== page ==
Wednesday, March 21, 2007

Which Low Carbohydrate Diet Is Best For You?

We've heard that diet plans don't work the same way for everyone, even if they collectively claim that they can reduce the amount of "bad" carbohydrates in our bodies. But if that's the case, how are we supposed to know which low carbhoydrate diet plans would work best for us as individuals? The answer lies in careful study. Look into the requirements and benefits of each diet plan, and based on what you've learned, decide on the plan that would give you the best returns, in terms of time, money and effort.

Here are three of the more popular low carbohydrate diet regimes. Check them out and see how each one relates to your lifestyle and routines:

1. The Atkins Diet - This is currently the most popular patented diet plan in the market. The creator of this plan, Dr. Robert C. Atkins, is known as "The Father of Modern Low Carb Diets." This diet promotes cutting back on carbohydrate intake, but stresses that different people have different nutritional needs, and therefore the diet plan must vary from person to person. The Atkins books contain information on a "carb ladder," which details the amount of carbohydrates a person may introduce into the body, based on one's glycemic load. The books also advocate balancing Omega-3 fatty acids and Omega-6 fatty acids. All this means you need to pay close attention to the amount of food you eat when you're on this diet.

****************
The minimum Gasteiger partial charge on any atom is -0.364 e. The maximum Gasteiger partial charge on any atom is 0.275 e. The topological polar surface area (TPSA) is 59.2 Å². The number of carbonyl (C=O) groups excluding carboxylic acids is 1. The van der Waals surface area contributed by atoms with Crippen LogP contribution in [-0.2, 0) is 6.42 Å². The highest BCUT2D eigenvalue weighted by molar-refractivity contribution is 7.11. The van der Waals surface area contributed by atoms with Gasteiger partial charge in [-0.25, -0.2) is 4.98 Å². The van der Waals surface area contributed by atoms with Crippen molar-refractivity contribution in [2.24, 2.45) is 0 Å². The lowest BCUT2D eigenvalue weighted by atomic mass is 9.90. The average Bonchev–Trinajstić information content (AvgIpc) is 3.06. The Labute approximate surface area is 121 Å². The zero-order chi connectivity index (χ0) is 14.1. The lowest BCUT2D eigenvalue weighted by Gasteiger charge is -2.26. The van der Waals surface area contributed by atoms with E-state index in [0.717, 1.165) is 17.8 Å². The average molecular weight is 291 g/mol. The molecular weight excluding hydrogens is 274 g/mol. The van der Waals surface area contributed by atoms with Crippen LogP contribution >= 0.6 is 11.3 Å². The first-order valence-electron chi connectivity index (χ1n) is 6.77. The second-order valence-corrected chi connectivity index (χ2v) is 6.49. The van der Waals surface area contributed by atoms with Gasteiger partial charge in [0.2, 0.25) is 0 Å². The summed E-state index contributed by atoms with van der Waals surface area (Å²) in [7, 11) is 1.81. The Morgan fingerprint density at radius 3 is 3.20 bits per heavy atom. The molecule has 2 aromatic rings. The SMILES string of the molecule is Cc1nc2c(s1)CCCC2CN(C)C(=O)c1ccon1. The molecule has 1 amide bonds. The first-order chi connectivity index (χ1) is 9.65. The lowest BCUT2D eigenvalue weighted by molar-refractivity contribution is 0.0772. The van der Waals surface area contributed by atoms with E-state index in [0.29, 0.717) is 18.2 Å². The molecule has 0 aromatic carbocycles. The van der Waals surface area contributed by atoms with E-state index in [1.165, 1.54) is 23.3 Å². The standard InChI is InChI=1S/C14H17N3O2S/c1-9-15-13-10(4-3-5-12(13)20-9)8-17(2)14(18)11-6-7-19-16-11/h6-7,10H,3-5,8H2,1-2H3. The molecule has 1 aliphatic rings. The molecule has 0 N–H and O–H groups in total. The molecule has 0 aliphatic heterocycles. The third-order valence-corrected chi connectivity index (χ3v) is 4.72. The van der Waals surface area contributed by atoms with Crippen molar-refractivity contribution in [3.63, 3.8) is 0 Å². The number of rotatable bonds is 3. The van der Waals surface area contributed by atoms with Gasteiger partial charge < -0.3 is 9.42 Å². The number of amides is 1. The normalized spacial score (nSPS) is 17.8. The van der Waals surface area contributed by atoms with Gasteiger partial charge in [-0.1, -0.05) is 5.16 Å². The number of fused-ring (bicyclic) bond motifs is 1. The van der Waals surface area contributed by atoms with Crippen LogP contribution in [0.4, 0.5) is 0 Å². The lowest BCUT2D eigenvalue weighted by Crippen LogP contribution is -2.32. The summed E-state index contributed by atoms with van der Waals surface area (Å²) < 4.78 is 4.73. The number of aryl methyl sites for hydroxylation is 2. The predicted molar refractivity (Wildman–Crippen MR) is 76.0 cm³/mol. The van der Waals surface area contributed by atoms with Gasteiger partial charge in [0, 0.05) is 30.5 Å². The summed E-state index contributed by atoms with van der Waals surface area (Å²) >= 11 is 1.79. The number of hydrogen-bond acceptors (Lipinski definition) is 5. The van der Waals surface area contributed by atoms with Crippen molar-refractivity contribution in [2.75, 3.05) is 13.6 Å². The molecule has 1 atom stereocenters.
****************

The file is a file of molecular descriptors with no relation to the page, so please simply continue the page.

2. The South Beach Diet - This diet scheme, recently patented by Dr. Arthur Agatston, is thought of as a modified Atkins diet, with a few significant changes: while both Atkins and South Beach promote the elimination of "bad carbs," the South Beach diet actively discourages eating the dark meat or butter of poultry, as they are fraught with saturated fat that produces "bad carbs." Atkins poses no such restriction.

3. The "Caveman" Diet - This low carbohydrate diet advocates a return to our ancestral roots, in a liberal sense; it simply promotes the elimination of artificial processed foods from regular meals. In this diet you can eat pretty much anything except foods that contain sugar, salts, and seasoning. Most dairy products are not allowed either, as they are often found in processed form in this modern age. Meat, eggs, fish, fruit, most vegetables, and nuts are okay. This may seem somewhat permissive, but it is still a rather tough call if you live in a country like the United States, where it isn't easy adhering to an all-natural organic diet scheme.



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